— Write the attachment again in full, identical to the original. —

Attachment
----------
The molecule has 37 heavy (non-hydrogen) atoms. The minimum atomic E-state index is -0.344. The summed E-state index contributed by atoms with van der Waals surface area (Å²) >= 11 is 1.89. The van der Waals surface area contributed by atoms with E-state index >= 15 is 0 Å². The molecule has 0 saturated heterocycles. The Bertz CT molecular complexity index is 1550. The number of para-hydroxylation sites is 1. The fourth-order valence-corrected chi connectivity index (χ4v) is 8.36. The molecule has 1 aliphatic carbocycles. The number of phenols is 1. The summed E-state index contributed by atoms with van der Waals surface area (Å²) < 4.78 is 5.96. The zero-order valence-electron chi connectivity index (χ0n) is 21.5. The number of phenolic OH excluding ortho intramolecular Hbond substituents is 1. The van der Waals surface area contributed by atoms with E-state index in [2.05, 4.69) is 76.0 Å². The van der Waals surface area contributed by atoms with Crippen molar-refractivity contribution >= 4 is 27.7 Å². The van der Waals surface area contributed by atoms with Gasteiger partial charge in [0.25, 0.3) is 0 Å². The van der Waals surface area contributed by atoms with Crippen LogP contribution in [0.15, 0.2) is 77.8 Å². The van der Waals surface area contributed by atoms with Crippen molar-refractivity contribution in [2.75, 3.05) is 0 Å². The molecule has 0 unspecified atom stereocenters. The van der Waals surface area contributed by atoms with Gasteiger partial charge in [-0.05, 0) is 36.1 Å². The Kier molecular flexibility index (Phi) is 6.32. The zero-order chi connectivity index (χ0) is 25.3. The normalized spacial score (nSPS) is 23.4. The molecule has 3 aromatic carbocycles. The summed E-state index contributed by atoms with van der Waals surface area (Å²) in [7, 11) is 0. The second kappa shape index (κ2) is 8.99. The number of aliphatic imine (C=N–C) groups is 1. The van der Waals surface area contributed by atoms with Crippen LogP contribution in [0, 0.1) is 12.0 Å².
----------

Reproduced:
The molecule has 37 heavy (non-hydrogen) atoms. The minimum atomic E-state index is -0.344. The summed E-state index contributed by atoms with van der Waals surface area (Å²) >= 11 is 1.89. The van der Waals surface area contributed by atoms with E-state index >= 15 is 0 Å². The molecule has 0 saturated heterocycles. The Bertz CT molecular complexity index is 1550. The number of para-hydroxylation sites is 1. The fourth-order valence-corrected chi connectivity index (χ4v) is 8.36. The molecule has 1 aliphatic carbocycles. The number of phenols is 1. The summed E-state index contributed by atoms with van der Waals surface area (Å²) < 4.78 is 5.96. The zero-order valence-electron chi connectivity index (χ0n) is 21.5. The number of phenolic OH excluding ortho intramolecular Hbond substituents is 1. The van der Waals surface area contributed by atoms with E-state index in [2.05, 4.69) is 76.0 Å². The van der Waals surface area contributed by atoms with Crippen molar-refractivity contribution >= 4 is 27.7 Å². The van der Waals surface area contributed by atoms with Gasteiger partial charge in [0.25, 0.3) is 0 Å². The van der Waals surface area contributed by atoms with Crippen LogP contribution in [0.15, 0.2) is 77.8 Å². The van der Waals surface area contributed by atoms with Crippen molar-refractivity contribution in [2.75, 3.05) is 0 Å². The molecule has 0 unspecified atom stereocenters. The van der Waals surface area contributed by atoms with Gasteiger partial charge in [-0.05, 0) is 36.1 Å². The Kier molecular flexibility index (Phi) is 6.32. The zero-order chi connectivity index (χ0) is 25.3. The normalized spacial score (nSPS) is 23.4. The molecule has 3 aromatic carbocycles. The summed E-state index contributed by atoms with van der Waals surface area (Å²) in [7, 11) is 0. The second kappa shape index (κ2) is 8.99. The number of aliphatic imine (C=N–C) groups is 1. The van der Waals surface area contributed by atoms with Crippen LogP contribution in [0, 0.1) is 12.0 Å².